Our own history suggests that moderate reform comes before radical reform. Universal suffrage didn't come all at once. And voting no on VERY moderate reform is not going to make the Tories and Labour think 'well gee, I guess everyone wants even more radical change, let's do that instead'

    At any rate, applying a new voting system to previous elections won't work, since those elections were held under FPTP, and people voted accordingly (ie, tactically)
    Please give an example of a country which has gone in small steps from majoritarian to PR.

    Meanwhile, we have Australia as an example of a country which adopted AV and then stopped dead.
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    (Original post by lessthan0)
    Whilst AV is by no means perfect, we need to get it if we're to get anywhere near PR. FPTP is entirely rubbish; what's really needed is Single Transferable Vote, as we use in sunny Northern Ireland.

    Hilariously, in Northern Ireland we'll be voting on whether we should use AV in national elections, whilst simultaneously using STV to vote for our MLAs.:rolleyes:
    I always found it particularly amusing how Westminster thought it appropriated that every other vote in the UK, from London Mayor to European Parliament elections, should be under some form of PR.

    But that the most important election of all was fine under a system that didn't work in the Middle Ages.
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    (Original post by Azog 150)
    I don't think AV is worse. Its not proportional, but it is more proportional and in my mind tht makes it better.
    ...but it's not?

    However, I don't think its anywhere near far enough. We need STV.
    Have you seen the proportionality stats from the last Irish election? Not very good.
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    (Original post by Azog 150)
    I don't think AV is worse. Its not proportional, but it is more proportional and in my mind tht makes it better.

    However, I don't think its anywhere near far enough. We need STV.

    I strongly disagree, and so does the Jenkins report as quoted above.

    STV is barely any better. By far the two best systems are the pure ones: FPTP and PR. Everything else is just an undemocratic fudge.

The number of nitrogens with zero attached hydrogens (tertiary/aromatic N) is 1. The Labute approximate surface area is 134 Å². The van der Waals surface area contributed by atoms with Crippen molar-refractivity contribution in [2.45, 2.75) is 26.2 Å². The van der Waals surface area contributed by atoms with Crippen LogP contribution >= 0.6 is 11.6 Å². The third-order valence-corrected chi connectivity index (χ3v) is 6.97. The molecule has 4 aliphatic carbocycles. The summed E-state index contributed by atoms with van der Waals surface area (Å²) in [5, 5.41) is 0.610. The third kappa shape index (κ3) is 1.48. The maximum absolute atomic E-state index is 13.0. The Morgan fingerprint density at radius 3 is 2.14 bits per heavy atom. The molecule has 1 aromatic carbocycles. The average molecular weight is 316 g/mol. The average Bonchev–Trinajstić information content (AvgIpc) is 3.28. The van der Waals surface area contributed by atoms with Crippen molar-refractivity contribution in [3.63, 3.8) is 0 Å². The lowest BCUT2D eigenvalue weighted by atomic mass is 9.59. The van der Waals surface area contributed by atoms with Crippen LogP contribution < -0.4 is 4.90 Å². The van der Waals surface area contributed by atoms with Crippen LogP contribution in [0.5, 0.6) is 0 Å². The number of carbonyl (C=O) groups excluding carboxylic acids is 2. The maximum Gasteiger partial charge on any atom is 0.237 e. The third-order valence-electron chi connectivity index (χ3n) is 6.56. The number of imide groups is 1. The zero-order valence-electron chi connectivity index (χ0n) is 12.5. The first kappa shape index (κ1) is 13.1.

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    (Original post by gladders)
    Please give an example of a country which has gone in small steps from majoritarian to PR.
    Very few have, because very few places have Majoritarian systems. It's literally only in countries we used to own. The difference with Britain is that we have a third party which has consistently pushed for reform and will push it in any coalition talks.
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    (Original post by Callum828)
    I always found it particularly amusing how Westminster thought it appropriated that every other vote in the UK, from London Mayor to European Parliament elections, should be under some form of PR.
    Some in Westminster did, but not all. Doesn't mean we all agree with that method!

    Anyway, Labour, who instigated that policy, are supporting it.

    But that the most important election of all was fine under a system that didn't work in the Middle Ages.
    Argument by Arbitrary Calendar is not an argument.
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    (Original post by Callum828)
    Very few have, because very few places have Majoritarian systems. It's literally only in countries we used to own. The difference with Britain is that we have a third party which has consistently pushed for reform and will push it in any coalition talks.